The European Commission for Employment, Social Affairs and Inclusion report on Support for
Children with Special Education Needs In Europe.
(https://ec.europa.eu/social/BlobServlet?docId=15993&langId=en), estimates the number of children
with special educational needs (SEN) at 15 million. Furthermore, the imperative to provide
assistance to children with SEN is outlined in the Council Conclusions on a Strategic Framework for
European Cooperation in Education and Training (2009/C 119/02) (https://eur-lex.europa.eu/legalcontent/
EN/TXT/PDF/?uri=CELEX:52009XG0528(01)&from=EN). Conclusions focus on underlining
the need for education systems in Europe to increase provisions for inclusions of all learners,
including those with special needs.
Why much higher provisions? The educational landscape teachers must navigate is becoming ever
more complex. When it comes to SEN learners with more general support needs, special play a
marginal role in favour of the integration of these students into mainstream classrooms. The
provisions focus on more widespread inclusion of learners with SEN and calls for a more adaptive
and inclusive approach from teachers on a general support level.
Currently, support for moderately disabled students is provided by non-specialists in the mainstream
classroom. For educators in this environment, the identification and implementation of a range of
inclusive practices in the classroom are still an aspirational goal. In a ‘Communication from the
commission to the European parliament, the council, the European economic and social committee
and the committee of the regions on tackling early school leaving: A key contribution to the Europe
2020 Agenda’ (2011) the commission concludes, “Education and training systems often do not
provide sufficient targeted support for pupils to cope with emotional, social or educational difficulties
and to remain in education and training.” – evidently there is a substantial skills gap in teaching staff.
Our objective is to addresses the current shortfall in competences. The project will extend and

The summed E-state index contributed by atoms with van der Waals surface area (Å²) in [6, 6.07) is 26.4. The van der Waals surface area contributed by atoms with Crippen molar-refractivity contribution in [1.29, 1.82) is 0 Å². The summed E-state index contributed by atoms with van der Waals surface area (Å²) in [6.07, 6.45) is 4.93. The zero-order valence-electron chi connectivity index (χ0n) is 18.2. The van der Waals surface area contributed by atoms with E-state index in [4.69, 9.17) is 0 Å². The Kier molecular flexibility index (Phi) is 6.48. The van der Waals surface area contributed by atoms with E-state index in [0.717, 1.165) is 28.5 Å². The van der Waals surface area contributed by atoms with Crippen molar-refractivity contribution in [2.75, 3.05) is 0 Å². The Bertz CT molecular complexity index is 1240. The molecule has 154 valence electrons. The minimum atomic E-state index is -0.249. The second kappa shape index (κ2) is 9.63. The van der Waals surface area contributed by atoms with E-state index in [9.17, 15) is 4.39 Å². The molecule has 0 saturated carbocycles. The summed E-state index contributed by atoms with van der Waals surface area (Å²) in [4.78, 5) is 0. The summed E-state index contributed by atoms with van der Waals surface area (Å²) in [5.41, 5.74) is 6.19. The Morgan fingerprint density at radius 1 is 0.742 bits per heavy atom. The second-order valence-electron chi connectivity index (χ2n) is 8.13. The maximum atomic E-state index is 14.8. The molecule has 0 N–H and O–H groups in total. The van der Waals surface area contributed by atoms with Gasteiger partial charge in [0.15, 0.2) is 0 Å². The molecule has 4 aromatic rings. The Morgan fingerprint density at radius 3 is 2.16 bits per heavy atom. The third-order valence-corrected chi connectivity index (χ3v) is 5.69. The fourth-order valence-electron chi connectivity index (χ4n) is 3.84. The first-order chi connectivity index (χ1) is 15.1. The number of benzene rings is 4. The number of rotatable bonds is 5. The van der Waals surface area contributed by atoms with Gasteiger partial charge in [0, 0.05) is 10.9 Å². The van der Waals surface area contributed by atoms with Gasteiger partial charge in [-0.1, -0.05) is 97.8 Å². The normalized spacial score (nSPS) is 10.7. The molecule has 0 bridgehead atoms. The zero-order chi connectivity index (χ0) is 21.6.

supporting educators by developing competences, particularly in identification and inclusive
classroom practices for category B SEN learners in mainstream classrooms with general support
There will be 7 participating partners on the project, coming from 5 different European countries.
These partners will bring a mix of expertise and backgrounds in provisions for students with special
educational needs, development of training material, teacher training, digital course development,
soft skills and coaching. Some partners have a vast experience in Erasmus+ projects, whereas only
2 are relatively new and will, thus give a fresh perspective on the problem space we wish to address.
The SEN TOOLKIT project will produce 3 Intellectual Outputs:
– SEN BLUEPRINT: a syllabus and pedagogical framework for a digital learning course to address
the current shortfall in competences in educators in areas such as identification and inclusive classroom practices.
– SEN TOOLKIT: a digital learning course with great levels of accessibility to ensure a maximum
possible target audience can receive expert support in mainstream classrooms to address general
support needs of category B special educational needs students.
– TRAIN THE SEN SPECIALIST: Formal educational contexts are giving way increasingly to
workplace, informal learning. In response to this, the SEN TOOLKIT project will train local specialists
in coaching techniques. This will allow them to act as decentralized support to mainstream classroom
teachers. A 20-module course will be developed to achieve this.
All outputs produced will be freely accessible for the public within and beyond the project’s lifetime.
The SEN TOOLKIT project is likely to have sustainable direct impacts within and beyond the project
lifetime on four main target groups:
1) Mainstream classroom teachers
2) Students with category B special educational needs
3) Institutions that offer teacher training and further formation to teachers
4) Members of society and school stakeholders
By creating a pedagogical blueprint, a digital learning course, as well as training course for local
specialists to support their fellow educations, the consortium expects to achieve the overall objective
of the project and a long term benefit for European Society: Supporting educators.